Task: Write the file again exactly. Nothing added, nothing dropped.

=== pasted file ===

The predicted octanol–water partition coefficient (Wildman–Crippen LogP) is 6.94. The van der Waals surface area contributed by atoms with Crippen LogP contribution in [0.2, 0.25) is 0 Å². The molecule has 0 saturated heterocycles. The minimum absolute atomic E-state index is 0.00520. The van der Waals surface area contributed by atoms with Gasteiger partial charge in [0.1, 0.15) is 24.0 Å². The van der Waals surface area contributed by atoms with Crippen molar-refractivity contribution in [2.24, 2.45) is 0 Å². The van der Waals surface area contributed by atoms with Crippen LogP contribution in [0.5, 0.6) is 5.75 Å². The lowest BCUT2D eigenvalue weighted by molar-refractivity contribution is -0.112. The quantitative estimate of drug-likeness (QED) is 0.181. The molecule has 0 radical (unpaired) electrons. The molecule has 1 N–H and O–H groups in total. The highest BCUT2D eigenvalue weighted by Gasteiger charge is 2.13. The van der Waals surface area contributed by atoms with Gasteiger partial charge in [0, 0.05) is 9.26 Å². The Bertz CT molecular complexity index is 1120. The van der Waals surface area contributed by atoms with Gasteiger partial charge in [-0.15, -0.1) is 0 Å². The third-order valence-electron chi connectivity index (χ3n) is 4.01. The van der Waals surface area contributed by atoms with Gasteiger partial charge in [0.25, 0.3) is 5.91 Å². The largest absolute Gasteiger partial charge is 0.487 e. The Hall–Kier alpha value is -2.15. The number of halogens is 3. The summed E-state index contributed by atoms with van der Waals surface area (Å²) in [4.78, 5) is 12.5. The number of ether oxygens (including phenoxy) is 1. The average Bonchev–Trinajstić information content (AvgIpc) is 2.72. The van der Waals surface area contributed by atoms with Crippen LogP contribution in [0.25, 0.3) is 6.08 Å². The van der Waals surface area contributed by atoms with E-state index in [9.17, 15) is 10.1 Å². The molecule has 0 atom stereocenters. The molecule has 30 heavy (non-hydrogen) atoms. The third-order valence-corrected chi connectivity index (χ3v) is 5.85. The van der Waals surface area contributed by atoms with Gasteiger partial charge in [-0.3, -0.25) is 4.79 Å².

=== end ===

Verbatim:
The predicted octanol–water partition coefficient (Wildman–Crippen LogP) is 6.94. The van der Waals surface area contributed by atoms with Crippen LogP contribution in [0.2, 0.25) is 0 Å². The molecule has 0 saturated heterocycles. The minimum absolute atomic E-state index is 0.00520. The van der Waals surface area contributed by atoms with Gasteiger partial charge in [0.1, 0.15) is 24.0 Å². The van der Waals surface area contributed by atoms with Crippen molar-refractivity contribution in [2.24, 2.45) is 0 Å². The van der Waals surface area contributed by atoms with Crippen LogP contribution in [0.5, 0.6) is 5.75 Å². The lowest BCUT2D eigenvalue weighted by molar-refractivity contribution is -0.112. The quantitative estimate of drug-likeness (QED) is 0.181. The molecule has 0 radical (unpaired) electrons. The molecule has 1 N–H and O–H groups in total. The highest BCUT2D eigenvalue weighted by Gasteiger charge is 2.13. The van der Waals surface area contributed by atoms with Gasteiger partial charge in [0, 0.05) is 9.26 Å². The Bertz CT molecular complexity index is 1120. The van der Waals surface area contributed by atoms with Gasteiger partial charge in [-0.15, -0.1) is 0 Å². The third-order valence-electron chi connectivity index (χ3n) is 4.01. The van der Waals surface area contributed by atoms with Gasteiger partial charge in [0.25, 0.3) is 5.91 Å². The largest absolute Gasteiger partial charge is 0.487 e. The Hall–Kier alpha value is -2.15. The number of halogens is 3. The summed E-state index contributed by atoms with van der Waals surface area (Å²) in [4.78, 5) is 12.5. The number of ether oxygens (including phenoxy) is 1. The average Bonchev–Trinajstić information content (AvgIpc) is 2.72. The van der Waals surface area contributed by atoms with Crippen LogP contribution in [0.25, 0.3) is 6.08 Å². The van der Waals surface area contributed by atoms with E-state index in [9.17, 15) is 10.1 Å². The molecule has 0 atom stereocenters. The molecule has 30 heavy (non-hydrogen) atoms. The third-order valence-corrected chi connectivity index (χ3v) is 5.85. The van der Waals surface area contributed by atoms with Gasteiger partial charge in [-0.3, -0.25) is 4.79 Å².